Mention the phrase ‘upcoming consoles’ and most would think of the successors to the PlayStation 3, Xbox 360
or Wii U
However, a fourth console option that seems to have come out of nowhere, the Ouya, is in the works and making considerable waves in the game industry.
As of today, the Android-based Ouya, which is a Kickstarter project
, has raised a substantial $5.7 million (R46.5 million) in less than a month, accruing some 45000 backers and widespread media coverage
. For a Kickstarter initiative, this is particularly impressive, as well as promising in its own right of potential sales success when it launches.
Reasons for potential success
The reason for the Ouya’s popularity may well be three fold. Firstly, the console, which is currently just a prototype, is priced at $99 (R800) when it does go to market, possibly as early as September. As we have seen time and again, price matters, and an accessible price that is accompanied by decent hardware, can make all the difference between a company selling plenty of its product, or fighting an uphill sales battle.
The Ouya technical specifications include Tegra 3 quad core processor, 1 GB of RAM, 1 GB RAM, 8 GB of internal flash storage, an HDMI connection to the TV, which will support up to 1080p HD, and one USB 2 port.
The console itself will run on Android 4.0 (Ice Cream Sandwich), and will be accompanied by a wireless controller with the familiar layout of two analog sticks, a d-pad, and eight action buttons.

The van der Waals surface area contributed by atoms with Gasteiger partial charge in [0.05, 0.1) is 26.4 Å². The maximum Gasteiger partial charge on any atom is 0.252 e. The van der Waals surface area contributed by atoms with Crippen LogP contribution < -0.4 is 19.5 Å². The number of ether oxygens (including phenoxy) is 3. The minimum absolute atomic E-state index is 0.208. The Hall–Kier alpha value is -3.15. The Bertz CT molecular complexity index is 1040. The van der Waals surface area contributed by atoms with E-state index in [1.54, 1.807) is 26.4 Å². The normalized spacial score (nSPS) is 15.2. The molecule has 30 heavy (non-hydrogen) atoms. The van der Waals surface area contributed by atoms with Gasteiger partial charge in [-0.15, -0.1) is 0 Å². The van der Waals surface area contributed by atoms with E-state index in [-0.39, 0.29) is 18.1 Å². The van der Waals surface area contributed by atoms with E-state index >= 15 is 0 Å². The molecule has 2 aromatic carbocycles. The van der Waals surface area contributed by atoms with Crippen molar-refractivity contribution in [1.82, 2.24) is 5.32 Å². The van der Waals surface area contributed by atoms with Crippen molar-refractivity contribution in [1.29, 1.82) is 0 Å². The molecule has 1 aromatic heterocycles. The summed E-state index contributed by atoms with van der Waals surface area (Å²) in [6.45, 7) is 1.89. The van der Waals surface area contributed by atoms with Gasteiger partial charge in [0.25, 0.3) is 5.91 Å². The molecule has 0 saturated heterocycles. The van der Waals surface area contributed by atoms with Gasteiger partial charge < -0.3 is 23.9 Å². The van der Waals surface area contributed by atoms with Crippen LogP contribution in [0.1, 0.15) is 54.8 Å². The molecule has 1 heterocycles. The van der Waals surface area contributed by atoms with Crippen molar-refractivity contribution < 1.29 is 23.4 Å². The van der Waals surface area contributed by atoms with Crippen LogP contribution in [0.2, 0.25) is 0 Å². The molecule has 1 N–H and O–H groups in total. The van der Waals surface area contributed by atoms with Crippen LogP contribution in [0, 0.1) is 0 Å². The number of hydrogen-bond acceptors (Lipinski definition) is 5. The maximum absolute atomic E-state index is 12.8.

The Ouya console is both futuristic looking, and more than a little reminiscent of a Rubic's cube.
Secondly, the Ouya’s primary purpose is to bring games that are freely available on the Android market, or competitively priced by Android developers, to one’s TV screen. According to the company, the one requirement of developers is that at least some gameplay has to be free.
Developers can offer a free demo with a full-game upgrade, in-game items or powers, or ask players to subscribe. This has proved to be popular on mobile devices, where games start in price from as little as a few rands.
Thirdly, it may be indie game developers' dream come true - an affordable, easy way into users’ living rooms rather than just mobile devices, without the need for the megamillions which triple A and other console game publishers routinely invest.
Open is in
According to the founder of Ouya, Julie Uhrman, even as games developed for mobile devices like smartphones and tablets have become undeniably popular, games are still optimally experienced on a large screen.
With the Ouya, the company is hoping to attract creative, innovative developers who have flocked to creating mobile and social games.To this end,the console is intended to take advantage of the open nature of the Android market, while offering developers another way of bypassing the obstacles normally associated with bringing a console game to market.
Additionally, the console itself would be fully hackable, and hacker friendly, meaning that hackers would be able to root the device without voiding their warranty,
To the point
Even so, Uhrman has made no claim of taking on already established consoles. Instead, it appears that Ouya wants to shake up the games market and make console gaming on a TV screen at least as accessible as it is on mobile devices. That can only be good news for the games industry in general and game lovers in particular.